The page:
On February 26, 2019, a federal district court issued a ruling in Goodman v. Davis that enjoined employees of the Texas Department of Criminal Justice from enforcing a policy that prevented prisoners from wearing long hair as required by the Native American plaintiffs’ religious beliefs. The judge found that the Department failed to support its claims that long-haired prisoners posed a security risk, especially because female prisoners were already allowed to wear long hair, and concluded that its policy violated the Religious Land Use and Institutionalized Persons Act (RLUIPA).

This case developed from a pro se plaintiff’s challenge to a number of prison rules, including ones that prevented him from smoking a prayer pipe and wearing medicine bags. While the district court (later affirmed by the Fifth Circuit) dismissed the majority of the original claims, the pro se plaintiff’s RLUIPA claim survived long enough for his case to be consolidated with similar lawsuits and for the plaintiffs to obtain pro bono counsel in 2018, six years after the litigation began.



Relevant case(s) include:
In Daves v. Dallas, eight arrestees challenged Dallas County’s policy of demanding standardized bail amounts without considering whether or not they could afford to pay. The district court certified a class of arrestees who were in jail because they could not afford bail and issued a preliminary injunction against the County. The defendants have appealed to the Fifth Circuit, and the case is ongoing.

The Clearinghouse is following Daves as part of a special collection on Fines, Fees, and Bail Reform. Individuals and advocacy organizations across the country have challenged government policies that keep pretrial detainees who cannot afford bail in jail or impose fines and fees for low-level offenses that defendants cannot afford to pay and then jail them if they fail to pay. For more information, see the list of fines, fees, and bail reform cases.


Relevant case(s) include:
There have been unprecedented volumes of disclosures about FISA matters over the past year—between the Edward Snowden documents, FOIA-litigation-driven declassifications by the government, the FISA Court’s new on-line docket, and papers filed in district court cases around the country, for the first time, there’s now lots of information out there about FISA implementation. The Clearinghouse has assembled a comprehensive presentation of FISA litigation information, including all the declassified FISA Court cases, and lots of cases dealing with FISA in U.S. District Courts – not only the recent disclosures but the few FISA Court opinions declassified years ago, as well. (This one, from 1981, is particularly interesting – it's when the FISA Court held that FISA did not authorize a physical search.) All of this is retrievable and searchable from our regular search page, but for ease of reference, we've put together some ready-made groupings:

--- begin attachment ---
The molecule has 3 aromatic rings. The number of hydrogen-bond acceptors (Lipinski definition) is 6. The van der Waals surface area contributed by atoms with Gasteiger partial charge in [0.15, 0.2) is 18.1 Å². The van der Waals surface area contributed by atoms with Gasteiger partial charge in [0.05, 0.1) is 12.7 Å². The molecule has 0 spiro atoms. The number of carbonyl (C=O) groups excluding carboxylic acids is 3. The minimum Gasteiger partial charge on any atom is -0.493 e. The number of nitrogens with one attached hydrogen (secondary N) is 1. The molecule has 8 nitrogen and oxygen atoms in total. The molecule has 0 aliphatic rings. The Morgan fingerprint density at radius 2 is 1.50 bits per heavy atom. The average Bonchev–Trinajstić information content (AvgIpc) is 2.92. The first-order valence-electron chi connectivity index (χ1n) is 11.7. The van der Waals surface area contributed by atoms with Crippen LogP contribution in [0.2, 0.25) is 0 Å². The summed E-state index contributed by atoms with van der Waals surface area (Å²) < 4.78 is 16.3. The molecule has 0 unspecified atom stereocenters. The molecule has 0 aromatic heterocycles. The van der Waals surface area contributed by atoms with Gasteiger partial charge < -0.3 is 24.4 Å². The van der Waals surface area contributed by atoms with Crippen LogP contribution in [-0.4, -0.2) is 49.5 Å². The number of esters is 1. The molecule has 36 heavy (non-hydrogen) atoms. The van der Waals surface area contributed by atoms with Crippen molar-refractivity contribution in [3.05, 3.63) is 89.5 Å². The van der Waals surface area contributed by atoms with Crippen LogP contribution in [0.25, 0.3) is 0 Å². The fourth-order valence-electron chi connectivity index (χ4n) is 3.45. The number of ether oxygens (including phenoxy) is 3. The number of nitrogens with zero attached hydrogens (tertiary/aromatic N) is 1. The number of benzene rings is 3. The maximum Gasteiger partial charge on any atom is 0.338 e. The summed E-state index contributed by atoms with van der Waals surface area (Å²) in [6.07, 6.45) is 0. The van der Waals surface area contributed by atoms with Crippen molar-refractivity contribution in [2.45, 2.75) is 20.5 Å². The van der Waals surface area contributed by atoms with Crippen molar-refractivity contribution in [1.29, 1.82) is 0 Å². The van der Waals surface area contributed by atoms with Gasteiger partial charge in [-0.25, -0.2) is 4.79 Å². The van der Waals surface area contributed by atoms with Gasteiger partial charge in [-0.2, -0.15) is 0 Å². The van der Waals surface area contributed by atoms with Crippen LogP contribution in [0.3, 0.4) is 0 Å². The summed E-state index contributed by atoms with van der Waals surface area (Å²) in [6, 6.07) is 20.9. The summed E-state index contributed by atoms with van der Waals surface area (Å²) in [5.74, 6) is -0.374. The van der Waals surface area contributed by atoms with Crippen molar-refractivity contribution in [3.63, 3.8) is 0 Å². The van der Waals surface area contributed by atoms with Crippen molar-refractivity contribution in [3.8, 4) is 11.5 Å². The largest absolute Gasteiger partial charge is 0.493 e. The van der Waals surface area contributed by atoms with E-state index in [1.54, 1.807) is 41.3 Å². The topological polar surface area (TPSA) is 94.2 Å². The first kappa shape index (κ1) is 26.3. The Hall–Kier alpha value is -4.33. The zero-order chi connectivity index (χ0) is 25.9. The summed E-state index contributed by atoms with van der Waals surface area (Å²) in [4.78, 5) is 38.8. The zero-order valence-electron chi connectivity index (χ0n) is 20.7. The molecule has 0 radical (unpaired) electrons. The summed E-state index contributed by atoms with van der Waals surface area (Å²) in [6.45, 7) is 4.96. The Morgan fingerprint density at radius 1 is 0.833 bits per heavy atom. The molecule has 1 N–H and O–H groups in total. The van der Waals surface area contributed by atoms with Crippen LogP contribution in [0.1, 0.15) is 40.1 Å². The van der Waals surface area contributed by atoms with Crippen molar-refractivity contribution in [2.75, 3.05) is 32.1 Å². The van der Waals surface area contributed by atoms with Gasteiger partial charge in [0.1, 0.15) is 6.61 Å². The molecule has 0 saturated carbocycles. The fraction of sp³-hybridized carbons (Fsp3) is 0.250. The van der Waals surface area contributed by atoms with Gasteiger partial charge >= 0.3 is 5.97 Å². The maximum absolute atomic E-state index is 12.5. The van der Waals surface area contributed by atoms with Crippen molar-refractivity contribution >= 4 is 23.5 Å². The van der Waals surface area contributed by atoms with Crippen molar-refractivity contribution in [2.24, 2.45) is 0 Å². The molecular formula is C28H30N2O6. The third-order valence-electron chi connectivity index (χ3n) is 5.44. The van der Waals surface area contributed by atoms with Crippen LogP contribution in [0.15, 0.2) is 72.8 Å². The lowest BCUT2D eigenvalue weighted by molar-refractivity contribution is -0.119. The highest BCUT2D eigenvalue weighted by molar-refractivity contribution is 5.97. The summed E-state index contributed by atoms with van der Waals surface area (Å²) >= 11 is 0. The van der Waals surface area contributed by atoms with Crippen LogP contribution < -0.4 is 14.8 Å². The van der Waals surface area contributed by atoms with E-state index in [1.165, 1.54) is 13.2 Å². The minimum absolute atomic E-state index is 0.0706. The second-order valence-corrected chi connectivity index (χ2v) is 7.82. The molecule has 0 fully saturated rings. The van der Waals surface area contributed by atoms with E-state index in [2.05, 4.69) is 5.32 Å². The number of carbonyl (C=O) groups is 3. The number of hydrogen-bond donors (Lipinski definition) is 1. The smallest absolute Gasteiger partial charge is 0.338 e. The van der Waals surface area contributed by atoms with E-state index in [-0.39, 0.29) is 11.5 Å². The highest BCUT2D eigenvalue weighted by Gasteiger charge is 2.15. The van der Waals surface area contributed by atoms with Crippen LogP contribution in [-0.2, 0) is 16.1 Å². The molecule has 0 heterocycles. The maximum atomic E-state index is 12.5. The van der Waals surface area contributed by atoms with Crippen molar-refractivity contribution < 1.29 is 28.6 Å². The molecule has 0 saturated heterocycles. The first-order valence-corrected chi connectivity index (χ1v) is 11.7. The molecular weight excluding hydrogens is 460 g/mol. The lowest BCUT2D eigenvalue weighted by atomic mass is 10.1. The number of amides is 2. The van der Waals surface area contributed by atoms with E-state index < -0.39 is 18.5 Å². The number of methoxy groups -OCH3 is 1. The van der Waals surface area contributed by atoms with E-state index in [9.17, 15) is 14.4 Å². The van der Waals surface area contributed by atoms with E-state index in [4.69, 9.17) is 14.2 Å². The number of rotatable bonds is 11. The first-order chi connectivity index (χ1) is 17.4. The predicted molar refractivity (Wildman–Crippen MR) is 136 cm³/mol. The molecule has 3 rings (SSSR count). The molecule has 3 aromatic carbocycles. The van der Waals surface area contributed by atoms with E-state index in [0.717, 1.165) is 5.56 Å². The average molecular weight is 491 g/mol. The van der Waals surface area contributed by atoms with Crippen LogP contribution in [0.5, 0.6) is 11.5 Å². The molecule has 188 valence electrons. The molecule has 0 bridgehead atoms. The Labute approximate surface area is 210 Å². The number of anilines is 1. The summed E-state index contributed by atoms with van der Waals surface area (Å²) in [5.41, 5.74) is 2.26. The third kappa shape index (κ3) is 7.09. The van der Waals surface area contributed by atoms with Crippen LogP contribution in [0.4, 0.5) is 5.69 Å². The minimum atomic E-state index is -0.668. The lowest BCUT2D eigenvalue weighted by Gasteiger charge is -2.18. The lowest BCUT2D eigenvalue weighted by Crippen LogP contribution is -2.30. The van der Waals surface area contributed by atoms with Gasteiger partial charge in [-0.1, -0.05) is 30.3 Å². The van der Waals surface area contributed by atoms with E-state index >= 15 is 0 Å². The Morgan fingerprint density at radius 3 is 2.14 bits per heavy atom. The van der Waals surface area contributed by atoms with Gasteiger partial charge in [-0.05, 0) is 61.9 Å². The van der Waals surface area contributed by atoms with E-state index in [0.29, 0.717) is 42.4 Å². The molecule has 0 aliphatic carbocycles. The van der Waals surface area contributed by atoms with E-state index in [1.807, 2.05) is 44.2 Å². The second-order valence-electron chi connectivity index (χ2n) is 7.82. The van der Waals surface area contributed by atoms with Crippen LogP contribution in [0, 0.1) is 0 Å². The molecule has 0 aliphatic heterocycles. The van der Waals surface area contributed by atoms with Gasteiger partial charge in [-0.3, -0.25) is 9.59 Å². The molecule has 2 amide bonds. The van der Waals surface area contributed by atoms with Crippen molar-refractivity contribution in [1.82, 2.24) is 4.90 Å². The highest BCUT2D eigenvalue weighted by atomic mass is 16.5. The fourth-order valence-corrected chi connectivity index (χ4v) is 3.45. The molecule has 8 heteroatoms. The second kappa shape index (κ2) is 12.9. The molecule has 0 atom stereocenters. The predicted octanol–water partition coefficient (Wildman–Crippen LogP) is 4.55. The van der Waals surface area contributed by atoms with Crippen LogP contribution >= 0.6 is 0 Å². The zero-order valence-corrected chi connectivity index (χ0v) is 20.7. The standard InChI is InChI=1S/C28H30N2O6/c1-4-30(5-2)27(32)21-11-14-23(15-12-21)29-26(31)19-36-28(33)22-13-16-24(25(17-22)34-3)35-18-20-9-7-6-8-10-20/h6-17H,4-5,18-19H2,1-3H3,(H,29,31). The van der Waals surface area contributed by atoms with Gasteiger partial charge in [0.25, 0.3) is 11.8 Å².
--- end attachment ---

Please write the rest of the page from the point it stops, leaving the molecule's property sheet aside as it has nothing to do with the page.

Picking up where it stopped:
FISA – All Matters
FISA Court
FISA – Telephony Metadata (Section 215)
FISA – Internet Metadata (PR/TT)
FISA – Foreign Targeting (Section 702, 703, 704)
Criminal Cases Challenging FISA Surveillance


The Civil Rights Litigation Clearinghouse has assembled a number of special case collections. These are accessible from the case search page, or (for many) right from this list:
Employment discrimination cases:
In addition, we have grouped together cases brought by the same law offices , including (for example) the U.S. Department of Justice Civil Rights Division; the national ACLU; the Prison Law Office; and others. These too are accessible from the case search page.


Even though this is the most famous civil rights case ever, the relevant litigation documents are not easy to come by. The Supreme Court decisions, in 1954 (announcing the rule that "separate is inherently unequal") and 1955 (announcing that remediation of Jim Crow school segregation could proceed "with all deliberate speed"), were obviously extraordinarily important, and are easily available. But the litigation in Topeka lasted from the filing of the first complaint in 1951 until final dismissal of the case in 1999. The Clearinghouse has copies of many of the crucial documents in the case.

Relevant case(s) include: